Back in Miami my family went through phase where we’d buy houses cheap, fix them up, and then put them back on the market for a tidy profit. The trick was to find a property that looked awful but who’s problems were mainly cosmetic; the vast majority of buyers don’t have the ability to look beyond awful shag rugs and heinous paint jobs, resulting in perfectly good houses that were fifty to sixty thousand dollars below market value for no good reason.

However, occasionally you’d come across a house that was being sold for peanuts because it was legitimately a wreck. One such house we looked at was set next to a river, and it was gorgeous. It had been featured in several interior decorating magazines, had a beautiful river side deck, jacuzzi, was surrounded by bamboo groves and for some inexplicable reason was going for almost $120,000 below market value. We liked what we saw, but being savvy investors we asked for a professional inspector to look it over. Turned out the whole building was sinking into the wet Floridian soil, and that almost every wall was cracking and being shivered apart. Within a couple of years the whole thing would most likely need to be demolished, which was why nobody would touch it.

That’s when I first heard the term ‘spalling’, which indicates that vast shear stresses under the surface of the wall are tearing it apart. When you see buildings with strange cracks in the walls for no reason, that’s what’s up. In Florida, where most things are built on marshy ground, it’s a real problem.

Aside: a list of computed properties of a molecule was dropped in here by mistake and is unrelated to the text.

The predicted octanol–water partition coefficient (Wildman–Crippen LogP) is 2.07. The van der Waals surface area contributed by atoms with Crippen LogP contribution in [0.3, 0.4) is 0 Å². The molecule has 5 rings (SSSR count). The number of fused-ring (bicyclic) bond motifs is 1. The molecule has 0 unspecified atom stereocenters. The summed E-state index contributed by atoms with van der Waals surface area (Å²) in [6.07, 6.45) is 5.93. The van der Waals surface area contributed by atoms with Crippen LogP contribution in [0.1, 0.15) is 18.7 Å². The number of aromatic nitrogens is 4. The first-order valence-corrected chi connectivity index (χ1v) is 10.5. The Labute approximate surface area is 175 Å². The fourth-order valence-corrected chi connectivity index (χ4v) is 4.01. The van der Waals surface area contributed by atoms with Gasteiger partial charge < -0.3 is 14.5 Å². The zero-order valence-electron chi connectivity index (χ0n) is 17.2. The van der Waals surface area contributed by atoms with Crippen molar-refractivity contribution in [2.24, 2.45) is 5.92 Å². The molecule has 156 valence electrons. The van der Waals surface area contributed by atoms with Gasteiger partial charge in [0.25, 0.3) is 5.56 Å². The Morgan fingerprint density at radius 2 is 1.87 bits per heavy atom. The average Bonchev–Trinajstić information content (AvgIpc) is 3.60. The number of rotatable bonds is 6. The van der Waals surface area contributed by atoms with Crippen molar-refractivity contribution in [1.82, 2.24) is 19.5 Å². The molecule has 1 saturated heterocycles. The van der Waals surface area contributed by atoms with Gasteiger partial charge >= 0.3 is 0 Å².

Then last night, researching stuff online, I discovered that one of the greatest causes of death in armored tanks was spalling. It could kill the entire crew. What? I knew spalling was bad news, but this was ridiculous.

Investigating further, I discovered that they weren’t referring to lethal cracks appearing over time due to unearthly shear stress in the sides of the tanks, but rather to what happens when a low density missile hits the side of the tank. The energy gets transferred through the armor, and causes the soft inner lining of the tank to explode inwards and kill everybody. One doesn’t need to actually penetrate the armor to kill the drivers; one could simply allow energy transfer to do it for you.

Ah… that makes much more sense. These days tanks are all geared up with ceramic composite armor, layered with steel and air and rubber and all sorts of things to prevent this. Spalling: it can cost you your home AND your entire tank crew.